Lawyer Says Father of Missing Girl Is Not at Fault - NBC10 Boston

Lawyer Says Father of Missing Girl Is Not at Fault

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    NEWSLETTERS

    Attorney Responds to Lawsuit Over Death of Ayla Reynolds

    An attorney for Ayla Reynold's father is answering questions after he was named in a wrongful death suit. The 20-month-old girl from Maine disappeared more than seven years ago. She was in the custody of her father at the time.

    (Published Friday, May 17, 2019)

    The defense attorney in the high-profile wrongful death case of a 20-month-old Maine girl has issued a response to the lawsuit.

    Michael Waxman represents Justin DiPietro, accused in the suit of contributing to the December 2011 disappearance of his daughter, Ayla Reynolds. Waxman is denying his client had anything to do with her death.

    DiPietro is one of three people, including his mother and his then-girlfriend, who were in his mother's home the day Reynolds disappeared.

    DiPietro has said he believes his daughter was abducted, but he has also said he doesn't know who took her.

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    Waxman's answers on behalf of DiPietro are broken up into 43 individual responses.

    "There are no facts that tie Justin to the disappearance or death or harm of his child," said Waxman.

    To that point, the responses contain denials, admissions and requests for qualification for various pieces of the civil suit.

    The denials or disputes include a reference to the discovery of Reynolds' blood in places like DiPietro's truck during the initial investigation, evidence Maine State Police have repeatedly said leads them to believe the three people who were in the home at the time Ayla would have disappeared know more than they have said publicly.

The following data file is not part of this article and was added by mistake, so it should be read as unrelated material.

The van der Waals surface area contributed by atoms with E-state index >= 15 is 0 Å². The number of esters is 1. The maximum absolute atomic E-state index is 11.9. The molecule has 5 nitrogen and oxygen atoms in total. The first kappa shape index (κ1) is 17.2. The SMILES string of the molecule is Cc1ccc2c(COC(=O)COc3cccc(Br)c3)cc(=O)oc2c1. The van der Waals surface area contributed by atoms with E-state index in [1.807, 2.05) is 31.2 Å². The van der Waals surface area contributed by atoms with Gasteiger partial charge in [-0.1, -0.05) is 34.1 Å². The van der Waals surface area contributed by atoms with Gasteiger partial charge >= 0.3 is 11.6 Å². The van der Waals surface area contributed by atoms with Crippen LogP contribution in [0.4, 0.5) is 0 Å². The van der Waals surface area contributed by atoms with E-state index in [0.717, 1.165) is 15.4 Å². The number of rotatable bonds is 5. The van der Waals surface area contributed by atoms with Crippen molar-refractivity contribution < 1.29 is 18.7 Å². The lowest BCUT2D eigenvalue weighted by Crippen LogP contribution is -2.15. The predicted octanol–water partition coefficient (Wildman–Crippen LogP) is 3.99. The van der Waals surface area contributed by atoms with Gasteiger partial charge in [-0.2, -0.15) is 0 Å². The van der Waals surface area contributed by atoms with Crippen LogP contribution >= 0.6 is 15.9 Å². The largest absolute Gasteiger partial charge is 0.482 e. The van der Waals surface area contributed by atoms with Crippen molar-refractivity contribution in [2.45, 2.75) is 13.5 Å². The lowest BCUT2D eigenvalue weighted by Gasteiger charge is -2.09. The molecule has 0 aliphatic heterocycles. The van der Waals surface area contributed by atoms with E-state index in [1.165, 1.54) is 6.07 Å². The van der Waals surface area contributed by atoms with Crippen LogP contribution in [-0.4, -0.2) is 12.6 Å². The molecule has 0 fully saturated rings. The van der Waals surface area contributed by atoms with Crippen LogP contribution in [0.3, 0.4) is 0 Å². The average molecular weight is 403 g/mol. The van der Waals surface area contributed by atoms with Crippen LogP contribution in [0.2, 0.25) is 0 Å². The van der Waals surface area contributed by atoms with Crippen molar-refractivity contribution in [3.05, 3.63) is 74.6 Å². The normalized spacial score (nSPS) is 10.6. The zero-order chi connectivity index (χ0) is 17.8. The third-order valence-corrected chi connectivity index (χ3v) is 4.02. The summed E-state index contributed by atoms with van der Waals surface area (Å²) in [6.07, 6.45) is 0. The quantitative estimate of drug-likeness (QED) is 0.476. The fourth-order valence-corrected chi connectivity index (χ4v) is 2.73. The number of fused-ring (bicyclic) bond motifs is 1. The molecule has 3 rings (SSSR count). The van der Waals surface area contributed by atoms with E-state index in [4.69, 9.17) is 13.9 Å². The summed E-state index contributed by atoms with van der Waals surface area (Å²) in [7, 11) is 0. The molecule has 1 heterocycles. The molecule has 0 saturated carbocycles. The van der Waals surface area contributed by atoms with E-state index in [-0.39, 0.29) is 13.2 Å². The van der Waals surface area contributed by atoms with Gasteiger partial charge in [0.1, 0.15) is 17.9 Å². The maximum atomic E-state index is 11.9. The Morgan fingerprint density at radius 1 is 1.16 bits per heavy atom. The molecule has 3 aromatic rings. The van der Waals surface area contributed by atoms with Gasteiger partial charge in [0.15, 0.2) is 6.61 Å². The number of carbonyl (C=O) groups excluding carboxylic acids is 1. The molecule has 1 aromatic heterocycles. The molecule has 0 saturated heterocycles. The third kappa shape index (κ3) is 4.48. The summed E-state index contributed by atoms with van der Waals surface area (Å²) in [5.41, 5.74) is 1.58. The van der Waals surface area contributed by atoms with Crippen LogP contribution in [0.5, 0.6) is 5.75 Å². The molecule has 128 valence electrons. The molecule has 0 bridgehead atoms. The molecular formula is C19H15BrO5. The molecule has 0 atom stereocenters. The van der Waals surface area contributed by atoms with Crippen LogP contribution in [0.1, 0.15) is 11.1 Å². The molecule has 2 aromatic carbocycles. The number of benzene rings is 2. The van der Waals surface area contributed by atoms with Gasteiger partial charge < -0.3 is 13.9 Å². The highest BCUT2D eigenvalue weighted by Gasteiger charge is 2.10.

"My understanding is that she was simply vomiting repeatedly, and there can be a small amount of blood in somebody who’d been vomiting a lot," said Waxman.

    The defense attorney and DiPietro also say the suit from Ayla's mother, Trista Reynolds, mischaracterizes a November 2011 arm fracture the girl sustained after DiPietro claims he tripped and fell while carrying her.

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    He admits he did not seek immediate medical attention in his response but says that was because he wasn't aware of the severity of his daughter's injury.

    One other dispute is over an allegation Ayla Reynolds started immediately crying when DiPietro took custody of her for the last two months of her life.

    "What's claimed there is simply not accurate about the child being upset to go with him," said Waxman.

    As for what happens next in the civil case, Waxman says there will be periods for discovery and various motions that would leading to a trial.

    In the interim, Waxman is advising DiPietro not speak to media directly, but he says his client, despite numerous summonses and living thousands of miles away, is not hiding from the case.

    "He's not going to evade this lawsuit, he's going to participate," said Waxman, who elaborated that the reason DiPietro had left Maine was primarily repeated harassment in the seven years since Reynolds vanished.

    "This lawsuit, as I see it, is singularly an effort to get information, because the mother is insanely frustrated about not having any answers," he said. "I'm fearful for her that this is simply going to be a waste of time."

    However, if Trista Reynolds wins, it would be a significant emotional and financial retribution for her.

    Since Reynolds' case is a civil suit, if DiPietro is found guilty, he would be forced to pay damages that Waxman estimates "could be millions."

    The defense attorney added, however, that there is a very remote chance the case could become a criminal lawsuit after an unforeseen development though Waxman does not expect that to happen.

    There will likely be a long period of time before a trial happens.

    Attorneys are estimating it could take 18 months to a year to argue the case before a judge.

    As of this afternoon, attorneys for Trista Reynolds have not returned a request for an interview submitted by necn and NBC10 Boston.


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